Although the number of government and private universities and colleges has been steadily increasing since Bangladesh gained statehood in 1972, the enrollment completion rates are still very low. The major factors related to the problems of low enrollment and high dropout rates at the college and university levels in Bangladesh seem to be a combination of factors, including poverty. In a country where the per capita income is still less than US$1.00 per day, higher education may cost as much as US$400 per year. Another factor is large-scale unemployment. This is a major source of frustration among the graduates, particularly among those majoring in the liberal arts. In addition, there are problems with English as a medium in higher education. It was recently noted that more than 70 percent of the university students in Bangladesh answer their examination questions in Bangla, although the texts are in English. A lack of resources and facilities also contributes to unhappiness. The colleges and universities are often understaffed and ill-equipped, leading to frequent cases of student unrest where politically misguided and academically unsuccessful students channel their frustrations into destructive activities.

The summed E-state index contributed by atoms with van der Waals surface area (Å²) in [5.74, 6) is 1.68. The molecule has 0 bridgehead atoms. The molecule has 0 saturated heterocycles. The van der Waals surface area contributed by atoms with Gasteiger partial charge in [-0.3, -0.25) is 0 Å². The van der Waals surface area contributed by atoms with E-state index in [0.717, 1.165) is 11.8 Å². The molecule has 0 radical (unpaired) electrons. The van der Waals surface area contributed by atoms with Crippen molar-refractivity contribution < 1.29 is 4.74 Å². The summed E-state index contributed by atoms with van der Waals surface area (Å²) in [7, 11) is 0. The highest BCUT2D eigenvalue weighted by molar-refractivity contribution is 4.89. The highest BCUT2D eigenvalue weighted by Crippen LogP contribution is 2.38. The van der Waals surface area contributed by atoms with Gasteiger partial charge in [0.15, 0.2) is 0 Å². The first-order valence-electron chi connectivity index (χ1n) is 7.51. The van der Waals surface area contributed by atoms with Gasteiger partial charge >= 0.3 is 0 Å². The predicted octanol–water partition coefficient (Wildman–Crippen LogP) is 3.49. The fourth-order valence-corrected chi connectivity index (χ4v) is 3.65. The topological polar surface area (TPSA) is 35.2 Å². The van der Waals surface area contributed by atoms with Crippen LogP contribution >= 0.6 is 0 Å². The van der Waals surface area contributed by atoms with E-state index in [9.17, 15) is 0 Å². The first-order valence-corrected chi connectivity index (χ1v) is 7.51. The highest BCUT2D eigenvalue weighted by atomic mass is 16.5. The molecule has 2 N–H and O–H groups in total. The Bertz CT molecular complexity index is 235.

Proposed Remedies: The problems hindering higher education appear to be emphasized in Bangladeshi media, and the present government seems to be well aware of them. Both the governmental and many nongovernmental agencies have been trying to address to these issues.
In the late 1990s, the government gave priority to human resource development and emphasized "Educational for All" as a target. Recent five year plans provide for a larger proportion of national budgets for opening additional colleges and universities, especially in the area of medicine, science, and information technology. The Bangladesh National University, to which many hundreds of colleges are affiliated, is being modernized and revamped.
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